The onslaught of political news for the pending U.S. election shows up abroad too. The world is curious – who will lead America for the next 4 years? Barack Obama or Mitt Romney?
Upon moving to Canada in 1999, I seldom heard Canadians speak highly of President Bush. The more frequent comment was disbelief he got elected – and then re-elected.
Oh, absolutely, some Canadians liked Bush. But it was pretty unpopular to admit that very minority viewpoint.
Heading into the ’08 election, I was surprised how many Canadians told me – flat out told me – there is far too much racial prejudice ingrained in U.S. culture for Obama (or any person of color) to be elected president. Maybe that step would come, down the road. But not now, not yet.
For what it’s worth, I heard that most from older Canadians, the over-50 crowd. Younger Canadians seemed pretty caught up in the excitement of new possibilities in that regard.
Leaving aside the question of was Obama the better candidate, or if he has been a good president, I must say it gave me considerable pride to see that my fellow Americans were indeed ready to move beyond old limits – and prove so many naysayers wrong.
Post-Obama there was even a bit of soul searching in Canada along those lines: where are the Canadian Obamas? Could an Obama succeed to that degree in Canada, or is Canadian political culture still too homogeneous?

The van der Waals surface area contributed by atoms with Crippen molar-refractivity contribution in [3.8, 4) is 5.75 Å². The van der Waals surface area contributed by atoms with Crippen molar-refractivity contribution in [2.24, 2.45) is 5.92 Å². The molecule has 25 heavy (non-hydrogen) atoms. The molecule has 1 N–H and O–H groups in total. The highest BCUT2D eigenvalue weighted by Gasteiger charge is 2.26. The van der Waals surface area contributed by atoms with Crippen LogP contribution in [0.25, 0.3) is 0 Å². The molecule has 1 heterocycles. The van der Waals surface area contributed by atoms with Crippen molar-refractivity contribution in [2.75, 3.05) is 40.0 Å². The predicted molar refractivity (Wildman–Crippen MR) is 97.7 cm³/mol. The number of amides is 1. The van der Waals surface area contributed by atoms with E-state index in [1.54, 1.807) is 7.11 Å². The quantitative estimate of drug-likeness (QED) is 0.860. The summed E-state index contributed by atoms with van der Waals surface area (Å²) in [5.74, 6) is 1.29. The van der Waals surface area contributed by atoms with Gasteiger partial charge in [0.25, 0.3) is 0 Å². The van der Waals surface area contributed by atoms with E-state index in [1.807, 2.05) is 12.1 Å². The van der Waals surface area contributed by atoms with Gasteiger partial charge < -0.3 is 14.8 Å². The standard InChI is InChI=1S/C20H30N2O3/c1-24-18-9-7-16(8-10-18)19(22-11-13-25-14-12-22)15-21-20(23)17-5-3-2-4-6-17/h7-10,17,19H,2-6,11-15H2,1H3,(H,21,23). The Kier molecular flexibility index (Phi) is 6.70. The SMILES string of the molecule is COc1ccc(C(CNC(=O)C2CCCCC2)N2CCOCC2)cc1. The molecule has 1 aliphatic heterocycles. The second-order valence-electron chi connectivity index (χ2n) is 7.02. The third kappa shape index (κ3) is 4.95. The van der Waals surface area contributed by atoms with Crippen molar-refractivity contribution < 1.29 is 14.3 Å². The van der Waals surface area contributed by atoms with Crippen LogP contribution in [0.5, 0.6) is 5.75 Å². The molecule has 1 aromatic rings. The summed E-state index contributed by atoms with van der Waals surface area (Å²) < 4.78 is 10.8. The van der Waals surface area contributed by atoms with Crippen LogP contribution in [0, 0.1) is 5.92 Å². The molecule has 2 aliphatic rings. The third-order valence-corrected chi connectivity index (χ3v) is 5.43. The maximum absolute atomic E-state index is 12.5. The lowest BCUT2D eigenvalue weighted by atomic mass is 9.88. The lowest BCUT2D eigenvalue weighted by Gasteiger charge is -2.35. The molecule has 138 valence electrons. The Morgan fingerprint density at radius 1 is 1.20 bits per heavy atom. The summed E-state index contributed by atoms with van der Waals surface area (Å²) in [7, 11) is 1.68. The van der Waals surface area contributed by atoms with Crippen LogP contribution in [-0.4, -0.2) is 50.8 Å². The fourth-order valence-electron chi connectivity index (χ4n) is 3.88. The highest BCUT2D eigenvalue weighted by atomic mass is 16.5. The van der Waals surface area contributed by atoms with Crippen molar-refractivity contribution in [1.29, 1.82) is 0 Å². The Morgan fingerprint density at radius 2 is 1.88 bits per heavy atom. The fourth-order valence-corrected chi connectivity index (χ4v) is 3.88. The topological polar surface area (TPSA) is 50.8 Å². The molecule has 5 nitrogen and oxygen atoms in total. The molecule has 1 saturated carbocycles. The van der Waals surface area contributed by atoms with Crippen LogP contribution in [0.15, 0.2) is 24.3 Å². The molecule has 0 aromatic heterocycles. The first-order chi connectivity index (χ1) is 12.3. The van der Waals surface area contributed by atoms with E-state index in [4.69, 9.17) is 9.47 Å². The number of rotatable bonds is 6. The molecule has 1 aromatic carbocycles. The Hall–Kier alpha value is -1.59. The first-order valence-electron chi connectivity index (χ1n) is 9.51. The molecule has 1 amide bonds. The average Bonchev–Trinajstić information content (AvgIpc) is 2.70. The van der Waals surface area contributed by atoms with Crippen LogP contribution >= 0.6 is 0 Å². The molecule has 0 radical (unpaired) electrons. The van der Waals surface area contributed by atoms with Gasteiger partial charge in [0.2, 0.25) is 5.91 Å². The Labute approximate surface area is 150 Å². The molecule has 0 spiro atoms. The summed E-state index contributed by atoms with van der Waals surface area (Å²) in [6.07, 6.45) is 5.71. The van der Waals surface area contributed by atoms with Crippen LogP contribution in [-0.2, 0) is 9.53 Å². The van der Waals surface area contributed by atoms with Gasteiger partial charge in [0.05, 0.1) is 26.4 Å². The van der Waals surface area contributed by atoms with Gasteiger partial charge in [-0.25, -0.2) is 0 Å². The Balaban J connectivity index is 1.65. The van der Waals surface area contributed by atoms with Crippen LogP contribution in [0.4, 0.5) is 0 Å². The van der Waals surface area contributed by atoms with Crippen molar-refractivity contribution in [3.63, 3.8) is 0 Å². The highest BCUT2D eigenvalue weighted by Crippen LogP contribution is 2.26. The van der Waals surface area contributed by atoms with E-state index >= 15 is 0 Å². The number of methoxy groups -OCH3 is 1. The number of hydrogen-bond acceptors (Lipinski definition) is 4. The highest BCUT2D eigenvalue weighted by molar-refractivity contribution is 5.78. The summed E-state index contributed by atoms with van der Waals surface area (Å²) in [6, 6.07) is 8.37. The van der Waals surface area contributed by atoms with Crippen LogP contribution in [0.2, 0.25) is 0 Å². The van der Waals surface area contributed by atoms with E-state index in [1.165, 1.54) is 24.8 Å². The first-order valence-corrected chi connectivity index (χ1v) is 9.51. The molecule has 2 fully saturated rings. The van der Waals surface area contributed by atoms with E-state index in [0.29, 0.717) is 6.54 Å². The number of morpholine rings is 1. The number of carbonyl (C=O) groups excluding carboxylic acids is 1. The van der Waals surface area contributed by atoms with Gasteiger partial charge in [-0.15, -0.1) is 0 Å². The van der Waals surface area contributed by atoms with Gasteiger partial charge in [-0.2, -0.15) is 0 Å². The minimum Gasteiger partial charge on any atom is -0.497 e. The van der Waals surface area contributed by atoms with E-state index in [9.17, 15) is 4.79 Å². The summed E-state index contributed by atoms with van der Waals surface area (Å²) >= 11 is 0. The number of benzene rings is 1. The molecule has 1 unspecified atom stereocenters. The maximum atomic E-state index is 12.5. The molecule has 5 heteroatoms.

And now comes the 2012 election – which Canada watches with bemused curiosity.
The spectrum of main political parties in Canada ranges from what the U.S. would call Socialist (NDP) to Democrat (Liberals) and Republican (Conservatives).
But even Canada’s Conservative Party – now firmly in control – backs single-payer health care, won’t re-enter the abortion debate and stands behind same-sex marriage, which became legal across Canada in 2005. (The Conservative Party would, however, like to see the Keystone pipeline project get completed, ASAP.)
Anyway, here’s a column in which the Globe and Mail’s John Ibbitson asks: Is there a Canadian case for Mitt Romney as president? Ibbitson says it has the look of a tough sell.
The Republican candidate is wildly unpopular in this country. A poll last May showed that only 9 per cent of Canadians would vote for him, if they could. Fully 65 per cent said they would vote for President Barack Obama.
On the other hand, Ibbitson says Romney knows Canada (parts of it, anyway) quite well. Romeny has a number of qualities and positions that could favor Canadian interests. Even after listing those, though, Ibbitson still doubts the average Canadian would favor his candidacy.
It is true that Canadian politics is polarizing between left and right. It is also true that even most conservative Canadians are appalled at what the Republican Party has become under the baleful influence of the Tea Party.
Obviously, voters in national elections should elect the candidate they like best to run their own country. So in that respect, Canadians rate little more than interested party/observer status.
But Canada is watching – and does care. Because what happens in the U.S. doesn’t just stay in the U.S.
All comments are welcome but in this instance I’m especially curious to hear from Canadians: what are you seeing or thinking while watching this election churn toward decision day?